Izear Luster "Ike" Turner, Jr. (November 5, 1931[1][2] – December 12, 2007) was an American musician, bandleader, songwriter, arranger, talent scout, and record producer. An early pioneer of fifties rock and roll, he is most popularly known for his work in the 1960s and 1970s with his then-wife Tina Turner
Tina Turner
in the Ike & Tina Turner Revue. Turner began playing piano and guitar when he was eight, forming his group, the Kings of Rhythm, as a teenager.[3] He employed the group as his backing band for the rest of his life. His first recording, "Rocket 88", credited to " Jackie Brenston
Jackie Brenston
and his Delta Cats", in 1951 is considered a contender for "first rock and roll song". Relocating to St
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Billboard (magazine)
Billboard is an American entertainment media brand owned by the Billboard-Hollywood Reporter Media Group, a division of Eldridge Industries. It publishes pieces involving news, video, opinion, reviews, events, and style, and is also known for its music charts, including the Hot 100 and Billboard 200, tracking the most popular songs and albums in different genres. It also hosts events, owns a publishing firm, and operates several TV shows. Billboard was founded in 1894 by William Donaldson and James Hennegan as a trade publication for bill posters. Donaldson later acquired Hennegen's interest in 1900 for $500. In the early years of the 20th century, it covered the entertainment industry, such as circuses, fairs, and burlesque shows, and also created a mail service for travelling entertainers
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FAME Studios
FAME (Florence Alabama Music Enterprises) Studios are located at 603 East Avalon Avenue in Muscle Shoals, Alabama, an area of northern Alabama known as the Shoals. Though small and distant from the main recording locations of the American music industry, FAME has produced a large number of hit records and was instrumental in what came to be known as the Muscle Shoals sound. It was started in the 1950s by Rick Hall, known as the Founder of Muscle Shoals Music.[2] The studio, owned by Hall until his death in 2018, is still actively operating. It was added to the Alabama Register of Landmarks and Heritage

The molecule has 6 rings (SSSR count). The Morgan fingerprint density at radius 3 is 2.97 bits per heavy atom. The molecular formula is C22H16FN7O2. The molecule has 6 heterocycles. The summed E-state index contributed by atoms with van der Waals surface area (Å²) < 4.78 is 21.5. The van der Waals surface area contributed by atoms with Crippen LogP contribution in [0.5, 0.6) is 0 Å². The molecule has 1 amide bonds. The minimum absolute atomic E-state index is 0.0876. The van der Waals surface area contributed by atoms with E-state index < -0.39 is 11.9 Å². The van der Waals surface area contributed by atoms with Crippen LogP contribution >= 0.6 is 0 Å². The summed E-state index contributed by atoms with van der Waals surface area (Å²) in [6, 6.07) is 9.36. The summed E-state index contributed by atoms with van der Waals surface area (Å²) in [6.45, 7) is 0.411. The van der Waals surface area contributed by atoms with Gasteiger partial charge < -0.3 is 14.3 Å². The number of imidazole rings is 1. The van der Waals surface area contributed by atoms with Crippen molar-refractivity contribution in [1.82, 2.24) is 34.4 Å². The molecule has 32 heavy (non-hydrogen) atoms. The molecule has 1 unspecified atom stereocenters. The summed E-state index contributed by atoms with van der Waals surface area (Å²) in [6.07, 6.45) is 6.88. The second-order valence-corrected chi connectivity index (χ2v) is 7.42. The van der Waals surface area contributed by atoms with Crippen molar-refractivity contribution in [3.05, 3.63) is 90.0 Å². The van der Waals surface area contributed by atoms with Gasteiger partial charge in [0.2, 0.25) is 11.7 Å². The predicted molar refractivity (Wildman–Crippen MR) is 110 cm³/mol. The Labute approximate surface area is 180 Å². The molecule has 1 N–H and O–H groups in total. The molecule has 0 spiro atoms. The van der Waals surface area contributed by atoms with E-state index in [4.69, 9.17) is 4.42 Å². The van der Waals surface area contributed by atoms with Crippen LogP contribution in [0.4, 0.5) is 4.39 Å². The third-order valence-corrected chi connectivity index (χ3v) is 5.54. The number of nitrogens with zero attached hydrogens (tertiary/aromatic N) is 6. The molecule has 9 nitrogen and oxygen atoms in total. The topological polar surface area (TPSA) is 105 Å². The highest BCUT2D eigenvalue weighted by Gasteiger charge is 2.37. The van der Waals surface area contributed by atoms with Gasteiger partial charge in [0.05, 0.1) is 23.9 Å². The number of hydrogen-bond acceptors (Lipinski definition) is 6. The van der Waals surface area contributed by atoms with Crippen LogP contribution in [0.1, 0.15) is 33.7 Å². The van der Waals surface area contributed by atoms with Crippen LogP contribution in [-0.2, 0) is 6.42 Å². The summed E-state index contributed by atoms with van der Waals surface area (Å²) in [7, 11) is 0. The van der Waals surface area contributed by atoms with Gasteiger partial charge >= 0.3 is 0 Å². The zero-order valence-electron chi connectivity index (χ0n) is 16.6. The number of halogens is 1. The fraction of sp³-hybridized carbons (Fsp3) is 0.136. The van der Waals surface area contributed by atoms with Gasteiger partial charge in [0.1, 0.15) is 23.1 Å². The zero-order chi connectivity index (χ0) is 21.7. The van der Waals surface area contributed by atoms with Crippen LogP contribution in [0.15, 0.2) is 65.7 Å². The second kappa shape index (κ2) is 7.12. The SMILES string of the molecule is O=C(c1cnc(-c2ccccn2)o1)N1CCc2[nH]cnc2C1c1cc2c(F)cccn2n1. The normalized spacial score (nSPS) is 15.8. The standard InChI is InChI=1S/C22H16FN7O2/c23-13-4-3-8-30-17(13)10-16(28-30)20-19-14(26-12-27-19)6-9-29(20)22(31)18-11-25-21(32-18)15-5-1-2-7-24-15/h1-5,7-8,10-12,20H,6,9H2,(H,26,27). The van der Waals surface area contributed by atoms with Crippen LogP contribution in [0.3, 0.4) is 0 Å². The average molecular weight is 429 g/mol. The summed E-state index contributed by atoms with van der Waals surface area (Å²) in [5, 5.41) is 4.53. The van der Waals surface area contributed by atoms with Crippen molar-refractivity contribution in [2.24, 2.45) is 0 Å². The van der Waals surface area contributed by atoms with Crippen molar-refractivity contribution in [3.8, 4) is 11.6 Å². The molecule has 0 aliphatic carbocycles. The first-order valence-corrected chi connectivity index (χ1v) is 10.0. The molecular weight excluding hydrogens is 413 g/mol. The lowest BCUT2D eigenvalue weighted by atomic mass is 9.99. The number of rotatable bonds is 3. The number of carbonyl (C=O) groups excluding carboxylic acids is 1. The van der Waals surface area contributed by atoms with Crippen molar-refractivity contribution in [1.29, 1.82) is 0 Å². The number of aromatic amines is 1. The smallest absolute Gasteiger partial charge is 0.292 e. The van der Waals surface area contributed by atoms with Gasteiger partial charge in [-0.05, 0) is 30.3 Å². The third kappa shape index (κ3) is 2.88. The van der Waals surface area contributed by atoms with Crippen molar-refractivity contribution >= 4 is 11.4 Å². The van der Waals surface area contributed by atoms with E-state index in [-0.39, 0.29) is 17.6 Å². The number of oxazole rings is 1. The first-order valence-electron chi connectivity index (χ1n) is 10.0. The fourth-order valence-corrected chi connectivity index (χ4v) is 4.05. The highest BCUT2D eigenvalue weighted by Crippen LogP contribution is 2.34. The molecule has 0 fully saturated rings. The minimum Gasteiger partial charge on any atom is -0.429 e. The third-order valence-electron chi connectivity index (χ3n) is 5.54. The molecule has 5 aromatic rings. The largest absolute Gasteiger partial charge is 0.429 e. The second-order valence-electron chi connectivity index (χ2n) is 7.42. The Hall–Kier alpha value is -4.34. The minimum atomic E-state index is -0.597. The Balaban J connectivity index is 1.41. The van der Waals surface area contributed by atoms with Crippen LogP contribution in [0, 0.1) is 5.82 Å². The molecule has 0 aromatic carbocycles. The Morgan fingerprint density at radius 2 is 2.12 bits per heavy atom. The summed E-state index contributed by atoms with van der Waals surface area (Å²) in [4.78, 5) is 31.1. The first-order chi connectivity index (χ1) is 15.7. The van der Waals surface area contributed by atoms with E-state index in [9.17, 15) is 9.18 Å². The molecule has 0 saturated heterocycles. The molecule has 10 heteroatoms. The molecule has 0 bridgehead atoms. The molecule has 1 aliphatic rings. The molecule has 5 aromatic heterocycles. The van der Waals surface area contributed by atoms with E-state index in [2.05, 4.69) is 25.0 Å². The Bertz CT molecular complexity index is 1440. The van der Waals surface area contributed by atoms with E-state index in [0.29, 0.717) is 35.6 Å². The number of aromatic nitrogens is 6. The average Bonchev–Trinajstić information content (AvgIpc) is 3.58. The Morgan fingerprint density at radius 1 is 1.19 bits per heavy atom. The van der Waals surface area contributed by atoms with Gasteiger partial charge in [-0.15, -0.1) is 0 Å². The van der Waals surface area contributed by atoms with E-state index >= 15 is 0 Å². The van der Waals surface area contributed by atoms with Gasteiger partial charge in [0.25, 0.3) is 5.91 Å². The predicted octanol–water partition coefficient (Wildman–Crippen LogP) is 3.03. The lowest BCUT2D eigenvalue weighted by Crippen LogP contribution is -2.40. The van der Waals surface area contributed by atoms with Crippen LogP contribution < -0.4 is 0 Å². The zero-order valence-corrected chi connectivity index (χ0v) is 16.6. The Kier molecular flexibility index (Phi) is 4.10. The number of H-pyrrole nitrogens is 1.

Alabama Register of Landmarks and Heritage
on December 15, 1997,[1] and was listed on the National Register of Historic Places in 2016
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Peter Green (musician)
Peter Green (born Peter Allen Greenbaum, 29 October 1946)[1] is a British blues
British blues
rock guitarist. As the founder of Fleetwood Mac, he was inducted into the Rock and Roll Hall of Fame
Rock and Roll Hall of Fame
in 1998. Green's songs, such as "Albatross", "Black Magic Woman", "Oh Well", "The Green Manalishi (With the Two Prong Crown)" and "Man of the World", appeared on the record charts, and several have been adapted by a variety of musicians. Green was a major figure in the "second great epoch"[2] of the British blues movement. B.B. King
B.B

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Electric Flag
The Electric Flag was an American blues rock soul group, led by guitarist Mike Bloomfield, keyboardist Barry Goldberg
Barry Goldberg
and drummer Buddy Miles, and featuring other musicians such as vocalist Nick Gravenites and bassist Harvey Brooks. Bloomfield formed the Electric Flag in 1967, following his stint with the Butterfield Blues
Blues
Band. The band reached its peak with the 1968 release, A Long Time Comin', a fusion of rock, jazz, and R&B styles that charted well in the Billboard Pop Albums chart
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Soul Music
Soul music
Soul music
(often referred to simply as soul) is a popular music genre that originated in the United States in the late 1950s and early 1960s. It combines elements of African-American gospel music, rhythm and blues and jazz
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Capitol Records
Capitol Records
Capitol Records
(also referred to simply as Capitol and Hollywood
Hollywood
and Vine) is an American major record label which operates as a division of the Capitol Music Group. The label was founded as the first West Coast-based record label in the United States
United States
in 1942 by industry insiders Johnny Mercer, Buddy DeSylva
Buddy DeSylva
and Glenn E. Wallichs. In 1955, the label was acquired by the British music conglomerate EMI
EMI
as its North American subsidiary.[1] EMI
EMI
was later acquired by Universal Music Group in 2012 and was merged with the company in 2013, making Capitol Records
Capitol Records
and the Capitol Music Group
Capitol Music Group
both a part of the Universal Music
Universal Music
Group